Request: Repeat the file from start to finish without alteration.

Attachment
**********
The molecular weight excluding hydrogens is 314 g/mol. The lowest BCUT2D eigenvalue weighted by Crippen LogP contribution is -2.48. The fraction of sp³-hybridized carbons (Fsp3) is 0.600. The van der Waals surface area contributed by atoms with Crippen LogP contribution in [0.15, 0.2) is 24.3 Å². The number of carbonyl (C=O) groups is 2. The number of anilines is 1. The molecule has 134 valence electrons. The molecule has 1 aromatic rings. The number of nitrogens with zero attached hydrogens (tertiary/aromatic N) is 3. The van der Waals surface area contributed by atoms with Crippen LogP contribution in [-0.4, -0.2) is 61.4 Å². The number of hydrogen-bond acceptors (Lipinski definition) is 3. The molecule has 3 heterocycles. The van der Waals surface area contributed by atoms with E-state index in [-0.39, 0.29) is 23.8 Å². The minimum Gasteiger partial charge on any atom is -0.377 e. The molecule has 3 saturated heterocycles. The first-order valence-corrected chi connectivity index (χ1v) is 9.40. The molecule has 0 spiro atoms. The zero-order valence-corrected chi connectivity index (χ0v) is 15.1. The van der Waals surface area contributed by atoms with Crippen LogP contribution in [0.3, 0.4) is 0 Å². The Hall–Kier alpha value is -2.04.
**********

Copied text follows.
The molecular weight excluding hydrogens is 314 g/mol. The lowest BCUT2D eigenvalue weighted by Crippen LogP contribution is -2.48. The fraction of sp³-hybridized carbons (Fsp3) is 0.600. The van der Waals surface area contributed by atoms with Crippen LogP contribution in [0.15, 0.2) is 24.3 Å². The number of carbonyl (C=O) groups is 2. The number of anilines is 1. The molecule has 134 valence electrons. The molecule has 1 aromatic rings. The number of nitrogens with zero attached hydrogens (tertiary/aromatic N) is 3. The van der Waals surface area contributed by atoms with Crippen LogP contribution in [-0.4, -0.2) is 61.4 Å². The number of hydrogen-bond acceptors (Lipinski definition) is 3. The molecule has 3 heterocycles. The van der Waals surface area contributed by atoms with E-state index in [-0.39, 0.29) is 23.8 Å². The minimum Gasteiger partial charge on any atom is -0.377 e. The molecule has 3 saturated heterocycles. The first-order valence-corrected chi connectivity index (χ1v) is 9.40. The molecule has 0 spiro atoms. The zero-order valence-corrected chi connectivity index (χ0v) is 15.1. The van der Waals surface area contributed by atoms with Crippen LogP contribution in [0.3, 0.4) is 0 Å². The Hall–Kier alpha value is -2.04.